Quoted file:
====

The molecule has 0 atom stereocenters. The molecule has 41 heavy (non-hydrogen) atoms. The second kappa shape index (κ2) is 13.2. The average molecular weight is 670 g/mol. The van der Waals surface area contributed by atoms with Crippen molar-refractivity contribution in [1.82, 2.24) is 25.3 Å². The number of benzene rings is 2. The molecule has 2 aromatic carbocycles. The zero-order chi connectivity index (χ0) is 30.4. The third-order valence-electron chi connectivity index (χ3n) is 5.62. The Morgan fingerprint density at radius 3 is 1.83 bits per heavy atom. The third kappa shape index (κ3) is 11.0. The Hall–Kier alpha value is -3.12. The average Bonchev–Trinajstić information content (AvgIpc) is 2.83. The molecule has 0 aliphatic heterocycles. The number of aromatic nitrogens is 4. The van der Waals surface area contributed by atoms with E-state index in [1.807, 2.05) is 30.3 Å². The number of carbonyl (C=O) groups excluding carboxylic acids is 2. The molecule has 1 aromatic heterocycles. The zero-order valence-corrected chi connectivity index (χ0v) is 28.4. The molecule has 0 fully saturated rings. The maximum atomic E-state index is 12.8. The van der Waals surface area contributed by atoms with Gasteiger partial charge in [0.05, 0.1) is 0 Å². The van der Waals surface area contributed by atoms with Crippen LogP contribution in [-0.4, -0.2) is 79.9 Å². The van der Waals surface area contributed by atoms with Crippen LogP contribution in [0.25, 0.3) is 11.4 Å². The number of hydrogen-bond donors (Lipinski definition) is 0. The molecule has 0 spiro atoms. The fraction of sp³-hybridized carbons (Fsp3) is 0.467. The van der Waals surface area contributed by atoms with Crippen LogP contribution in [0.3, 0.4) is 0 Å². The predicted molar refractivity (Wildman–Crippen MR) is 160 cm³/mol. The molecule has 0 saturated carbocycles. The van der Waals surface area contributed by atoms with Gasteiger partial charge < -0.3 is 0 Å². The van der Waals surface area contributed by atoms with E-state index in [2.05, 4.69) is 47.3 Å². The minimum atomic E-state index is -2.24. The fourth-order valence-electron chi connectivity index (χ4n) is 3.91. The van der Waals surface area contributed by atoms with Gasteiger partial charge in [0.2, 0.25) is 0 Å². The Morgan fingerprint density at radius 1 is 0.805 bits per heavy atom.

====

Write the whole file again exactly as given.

The molecule has 0 atom stereocenters. The molecule has 41 heavy (non-hydrogen) atoms. The second kappa shape index (κ2) is 13.2. The average molecular weight is 670 g/mol. The van der Waals surface area contributed by atoms with Crippen molar-refractivity contribution in [1.82, 2.24) is 25.3 Å². The number of benzene rings is 2. The molecule has 2 aromatic carbocycles. The zero-order chi connectivity index (χ0) is 30.4. The third-order valence-electron chi connectivity index (χ3n) is 5.62. The Morgan fingerprint density at radius 3 is 1.83 bits per heavy atom. The third kappa shape index (κ3) is 11.0. The Hall–Kier alpha value is -3.12. The average Bonchev–Trinajstić information content (AvgIpc) is 2.83. The molecule has 0 aliphatic heterocycles. The number of aromatic nitrogens is 4. The van der Waals surface area contributed by atoms with E-state index in [1.807, 2.05) is 30.3 Å². The number of carbonyl (C=O) groups excluding carboxylic acids is 2. The molecule has 1 aromatic heterocycles. The zero-order valence-corrected chi connectivity index (χ0v) is 28.4. The molecule has 0 fully saturated rings. The maximum atomic E-state index is 12.8. The van der Waals surface area contributed by atoms with Gasteiger partial charge in [0.05, 0.1) is 0 Å². The van der Waals surface area contributed by atoms with Crippen LogP contribution in [-0.4, -0.2) is 79.9 Å². The van der Waals surface area contributed by atoms with Crippen LogP contribution in [0.25, 0.3) is 11.4 Å². The number of hydrogen-bond donors (Lipinski definition) is 0. The molecule has 0 spiro atoms. The fraction of sp³-hybridized carbons (Fsp3) is 0.467. The van der Waals surface area contributed by atoms with Crippen LogP contribution in [0.3, 0.4) is 0 Å². The predicted molar refractivity (Wildman–Crippen MR) is 160 cm³/mol. The molecule has 0 saturated carbocycles. The van der Waals surface area contributed by atoms with Gasteiger partial charge < -0.3 is 0 Å². The van der Waals surface area contributed by atoms with E-state index in [2.05, 4.69) is 47.3 Å². The minimum atomic E-state index is -2.24. The fourth-order valence-electron chi connectivity index (χ4n) is 3.91. The van der Waals surface area contributed by atoms with Gasteiger partial charge in [0.2, 0.25) is 0 Å². The Morgan fingerprint density at radius 1 is 0.805 bits per heavy atom.